"Accessibility problems do not exist because companies don't want to solve them, but because they have not got the knowledge to do it. They are used to working with their customers - the purchasers - but not with the individual end-users. Accessibility is determined by a knowledge of the users' goals and handling capacities, their values and benefits of the use and the context of use. If this knowledge was available, much better products would reach the market."

Yong-Suk Lee of the National Computerization Agency, Republic of Korea, said there was a need for governments to distinguish the citizen from the consumer. "We all wear different hats. one as a citizen, one as a consumer. Appropriate policies for the citizen may be different from appropriate policies for the consumer, and citizens' rights may be different from consumers' rights.

"When governments are making policies, it is important to make this distinction. For example, when we want companies to make products for the disabled, the logic for the policy would not come from the consumer area but from the citizen area. In other words, this probably has little to do with consumer protection but involves protecting the quality of life for all citizens, or the basic rights of citizens - thereby justifying the strongest of government interventions."

Cynthia Waddell of the City Manager's Department, City of San Jose, US, said that unless accessibility components are built into the design of web sites and networks, significant populations may be locked out as the web rapidly advances from a text-based communication format to a graphical format embracing audio and video clip tools.

"Yet, we have learned that the benefits of accessible web design extend beyond the community of people with disabilities. Consumers operating cell phones, personal digital assistants and information appliances can readily reach the content of the web because accessible web design separates the content from the presentation. Most importantly, however, accessible web design enables low technology to access high technology. Consumers with slow modems and low bandwidth can access the web even if they do not have state-of-the-art technology.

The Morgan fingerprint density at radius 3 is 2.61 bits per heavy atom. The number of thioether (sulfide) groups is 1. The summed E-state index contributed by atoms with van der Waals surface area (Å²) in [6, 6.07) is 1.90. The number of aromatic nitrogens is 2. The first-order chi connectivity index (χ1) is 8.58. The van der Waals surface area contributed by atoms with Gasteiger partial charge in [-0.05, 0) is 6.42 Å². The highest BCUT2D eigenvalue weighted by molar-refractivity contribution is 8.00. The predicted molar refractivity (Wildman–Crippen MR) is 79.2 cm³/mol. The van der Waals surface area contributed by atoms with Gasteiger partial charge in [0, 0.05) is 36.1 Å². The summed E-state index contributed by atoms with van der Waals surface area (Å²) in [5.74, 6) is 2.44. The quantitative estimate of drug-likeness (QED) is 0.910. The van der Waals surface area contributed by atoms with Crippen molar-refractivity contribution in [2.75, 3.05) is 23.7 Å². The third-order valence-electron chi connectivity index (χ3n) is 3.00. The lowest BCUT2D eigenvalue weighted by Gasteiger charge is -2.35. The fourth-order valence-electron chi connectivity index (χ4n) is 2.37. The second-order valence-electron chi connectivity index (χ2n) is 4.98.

"The past month has brought significant breakthroughs in the area of industry consensus in accessibility. For example, the over 400 members of the World Wide Web Consortium (www.w3c.org) have reached consensus on not only web authoring tool accessibility features but also user agent accessibility features.

"Governments must also adopt accessible web design policies and implementation steps. From August all US federal government web sites and higher education institutions will have to incorporate accessible web design by law. In fact, US federal contracting officers for web design sites and services will be personally liable if they do not procure products or services that have accessibility components.

"This new federal law also requires that a business losing a bid for a federal contract can challenge the awarding of that contract if the business can demonstrate that their product or service exceeds the accessibility features of the business that won the contract. The business incentive seeks to reward those businesses who have devoted research and development on accessibility."

The online debate spanned more than 40 nations in all continents and was hosted by the publisher of EAccess Bulletin, Headstar, with backing from Bull Information Systems. The full report of the debate is on the web at:

* * * ISSUE ENDS * * *

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Published by Headstar Ltd www.headstar.com Copyright 2000 Headstar Ltd
The Bulletin may be reproduced in full as long as all parts including this copyright notice are included. Sections of the report may be quoted as long as they are clearly sourced as 'taken from e-access bulletin, a free monthly email newsletter', and our web site address (www.e-accessibility.com) is also cited. E-Access Bulletin May 2000